Brosnan may have the singing ability of, well, me, but is that stopping him from giving it his 110% in his passionate emotional serenda to Meryl Streep? Hell no! Brosnan is still giving the number everything he's got and soon the level of effort he's giving in performing this tune wins you over. The energy and joy come through fully in the various musical numbers of Mamma Mia! and director Phyllida Lloyd makes the brilliant decision to place such wholly dedicated performances within the confines of musical numbers that are, like the performances, also swinging for the fences in their delightfully over-the-top details. I can't think of any other movie that would decide to have a bunch of dudes in scuba gear serve as backup dancers to a rendition of Lay All Your Love On Me while Christine Baranski's Does Your Mother Know? has all kinds of risque choreography that make it an innuendo-filled joyride.
The fact that we get so many of these kinds of musical numbers in the course of this one film that, no matter the tone, are always dialed up to 100 means Mamma Mia! never has time to become boring, it's too busy figuring out the next way it can create an energetic beachside ditty to end up as plodding. It's a feature film packed to the gills with entertaining musical numbers that I still find myself engrossed by after countless viewings so you can imagine how much my mind was blown upon leaving that special first time viewing of Mamma Mia! I had entered this screening a young man unfamiliar with even what ABBA was, but now I only ever wanted to hear their music until the end of time.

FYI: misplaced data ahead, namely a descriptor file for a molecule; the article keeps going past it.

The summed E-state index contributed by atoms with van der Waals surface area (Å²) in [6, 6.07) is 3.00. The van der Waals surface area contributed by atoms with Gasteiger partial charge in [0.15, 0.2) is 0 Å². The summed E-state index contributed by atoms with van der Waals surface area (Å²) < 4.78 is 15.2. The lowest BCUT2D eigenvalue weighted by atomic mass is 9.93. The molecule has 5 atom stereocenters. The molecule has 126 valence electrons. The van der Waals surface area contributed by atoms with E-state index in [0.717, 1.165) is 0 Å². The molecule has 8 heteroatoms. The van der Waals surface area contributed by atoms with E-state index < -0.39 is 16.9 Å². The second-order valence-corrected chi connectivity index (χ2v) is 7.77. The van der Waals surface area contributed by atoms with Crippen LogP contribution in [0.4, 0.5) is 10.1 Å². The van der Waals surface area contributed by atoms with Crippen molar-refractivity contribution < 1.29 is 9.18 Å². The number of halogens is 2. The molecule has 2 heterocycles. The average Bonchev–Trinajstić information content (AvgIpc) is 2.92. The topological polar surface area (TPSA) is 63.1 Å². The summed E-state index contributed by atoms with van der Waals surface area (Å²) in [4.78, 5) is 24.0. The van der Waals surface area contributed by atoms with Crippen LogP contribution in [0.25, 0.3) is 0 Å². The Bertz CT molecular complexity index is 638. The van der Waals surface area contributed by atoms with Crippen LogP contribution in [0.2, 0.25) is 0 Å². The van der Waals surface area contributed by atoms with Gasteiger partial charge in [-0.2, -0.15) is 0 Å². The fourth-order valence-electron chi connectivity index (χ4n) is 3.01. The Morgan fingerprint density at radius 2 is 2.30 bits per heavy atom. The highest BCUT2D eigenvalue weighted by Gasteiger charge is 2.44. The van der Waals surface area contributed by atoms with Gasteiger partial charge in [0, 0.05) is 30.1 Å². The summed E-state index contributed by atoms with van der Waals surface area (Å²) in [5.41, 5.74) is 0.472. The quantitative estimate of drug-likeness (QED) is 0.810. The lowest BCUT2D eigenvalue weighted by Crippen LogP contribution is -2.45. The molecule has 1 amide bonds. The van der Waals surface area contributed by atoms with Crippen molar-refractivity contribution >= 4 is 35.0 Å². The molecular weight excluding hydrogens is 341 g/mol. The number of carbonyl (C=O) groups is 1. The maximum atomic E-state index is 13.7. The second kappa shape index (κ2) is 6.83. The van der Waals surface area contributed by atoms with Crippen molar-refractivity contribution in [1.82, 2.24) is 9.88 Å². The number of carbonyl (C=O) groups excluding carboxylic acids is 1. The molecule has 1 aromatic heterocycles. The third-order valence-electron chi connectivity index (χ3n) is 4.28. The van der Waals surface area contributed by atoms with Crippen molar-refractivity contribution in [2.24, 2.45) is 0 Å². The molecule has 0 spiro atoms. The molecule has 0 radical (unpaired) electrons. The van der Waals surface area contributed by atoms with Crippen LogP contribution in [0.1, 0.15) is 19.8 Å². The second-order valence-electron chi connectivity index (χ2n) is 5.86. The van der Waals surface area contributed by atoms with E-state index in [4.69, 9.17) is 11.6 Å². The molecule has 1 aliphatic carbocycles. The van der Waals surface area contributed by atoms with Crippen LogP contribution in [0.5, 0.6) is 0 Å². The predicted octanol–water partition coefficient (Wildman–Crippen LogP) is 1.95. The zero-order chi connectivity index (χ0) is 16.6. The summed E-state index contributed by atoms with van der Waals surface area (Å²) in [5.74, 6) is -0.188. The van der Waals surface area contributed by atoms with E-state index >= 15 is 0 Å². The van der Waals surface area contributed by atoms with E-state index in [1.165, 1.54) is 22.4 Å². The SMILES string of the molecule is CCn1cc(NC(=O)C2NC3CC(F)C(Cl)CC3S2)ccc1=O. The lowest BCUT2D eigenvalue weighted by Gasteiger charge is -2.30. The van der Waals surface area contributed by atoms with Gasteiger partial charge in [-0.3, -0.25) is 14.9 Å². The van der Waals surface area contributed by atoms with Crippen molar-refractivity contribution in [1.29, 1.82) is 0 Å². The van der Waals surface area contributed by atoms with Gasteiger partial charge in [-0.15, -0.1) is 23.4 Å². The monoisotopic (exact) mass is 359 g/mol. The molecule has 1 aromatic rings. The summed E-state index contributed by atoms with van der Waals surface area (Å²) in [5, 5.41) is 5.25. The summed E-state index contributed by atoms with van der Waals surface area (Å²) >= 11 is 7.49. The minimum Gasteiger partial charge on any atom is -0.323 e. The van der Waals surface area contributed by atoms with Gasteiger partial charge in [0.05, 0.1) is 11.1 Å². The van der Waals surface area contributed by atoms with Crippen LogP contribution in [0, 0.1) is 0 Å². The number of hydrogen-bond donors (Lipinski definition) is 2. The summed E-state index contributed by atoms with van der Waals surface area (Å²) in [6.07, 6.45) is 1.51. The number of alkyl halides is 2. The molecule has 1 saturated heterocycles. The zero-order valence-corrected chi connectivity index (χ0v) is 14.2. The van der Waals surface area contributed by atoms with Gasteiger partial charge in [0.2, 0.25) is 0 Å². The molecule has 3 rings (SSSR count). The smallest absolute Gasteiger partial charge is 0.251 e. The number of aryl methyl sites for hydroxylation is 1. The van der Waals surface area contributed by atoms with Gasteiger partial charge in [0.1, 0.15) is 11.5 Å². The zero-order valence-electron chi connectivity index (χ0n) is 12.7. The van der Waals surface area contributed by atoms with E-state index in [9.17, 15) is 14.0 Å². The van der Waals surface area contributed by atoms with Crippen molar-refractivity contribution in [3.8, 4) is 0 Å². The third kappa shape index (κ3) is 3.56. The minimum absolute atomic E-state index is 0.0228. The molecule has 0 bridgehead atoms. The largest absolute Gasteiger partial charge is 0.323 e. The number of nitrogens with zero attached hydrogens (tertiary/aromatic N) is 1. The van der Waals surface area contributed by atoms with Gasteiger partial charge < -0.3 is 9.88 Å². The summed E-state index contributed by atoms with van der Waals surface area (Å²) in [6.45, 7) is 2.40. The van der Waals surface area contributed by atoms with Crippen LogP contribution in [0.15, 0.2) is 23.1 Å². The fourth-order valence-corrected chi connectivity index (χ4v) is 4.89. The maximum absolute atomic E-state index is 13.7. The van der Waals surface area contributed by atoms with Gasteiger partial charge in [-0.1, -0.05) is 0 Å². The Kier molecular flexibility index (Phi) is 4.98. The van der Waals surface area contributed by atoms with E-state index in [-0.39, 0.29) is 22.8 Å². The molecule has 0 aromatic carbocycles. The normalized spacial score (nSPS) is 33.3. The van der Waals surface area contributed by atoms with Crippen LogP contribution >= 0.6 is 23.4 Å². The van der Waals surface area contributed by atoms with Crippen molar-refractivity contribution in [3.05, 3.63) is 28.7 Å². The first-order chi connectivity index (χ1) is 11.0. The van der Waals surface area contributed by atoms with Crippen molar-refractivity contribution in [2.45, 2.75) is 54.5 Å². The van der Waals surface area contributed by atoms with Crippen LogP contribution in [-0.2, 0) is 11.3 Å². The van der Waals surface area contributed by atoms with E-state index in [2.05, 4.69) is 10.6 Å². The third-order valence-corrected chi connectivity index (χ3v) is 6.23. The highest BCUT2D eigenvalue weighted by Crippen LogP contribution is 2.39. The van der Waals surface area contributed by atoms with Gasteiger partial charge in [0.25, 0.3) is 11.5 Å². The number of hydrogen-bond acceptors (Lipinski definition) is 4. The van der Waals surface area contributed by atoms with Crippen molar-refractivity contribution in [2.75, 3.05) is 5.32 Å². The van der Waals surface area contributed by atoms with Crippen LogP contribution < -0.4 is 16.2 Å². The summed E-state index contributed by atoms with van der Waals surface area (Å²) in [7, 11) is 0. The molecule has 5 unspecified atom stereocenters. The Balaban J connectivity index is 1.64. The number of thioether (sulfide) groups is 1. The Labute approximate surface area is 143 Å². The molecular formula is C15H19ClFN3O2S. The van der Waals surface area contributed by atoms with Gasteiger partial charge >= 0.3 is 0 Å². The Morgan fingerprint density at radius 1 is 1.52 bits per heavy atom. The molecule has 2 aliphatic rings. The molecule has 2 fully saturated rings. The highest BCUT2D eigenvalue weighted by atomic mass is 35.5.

The summer of 2008 was filled with seminal movies, from the very first Marvel Cinematic Universe film Iron Man to WALL-E, one of the very best PIXAR films to Mamma Mia!'s opening weekend competition The Dark Knight. Would I say Mamma Mia! is the absolute best of all the movies that opened that summer? Probably not. Did it end up being one of the most influential of that summer's murderer row of motion pictures? I actually might, especially since Mamma Mia! helped solidify my adoration for musicals. Between seeing Mamma Mia!, Hairspray and Enchanted all in the theater in the span of a year, I was transfixed by what musicals were capable of as movies, they could do things that no other genre of cinema could do and that idiosyncratic nature that permeates the world of musicals is especially true of Mamma Mia! This is a wholly unique film with all kinds of delightfully wacky details to it in its performances and musical numbers that show a commendable sense of commitment from the actors and director Phyllida Lloyd to the immeasurable fun of so much of ABBA's music. That infectious sense of fun found all throughout Mamma Mia! still captivates me as thoroughly as it did on that fateful first viewing ten years ago.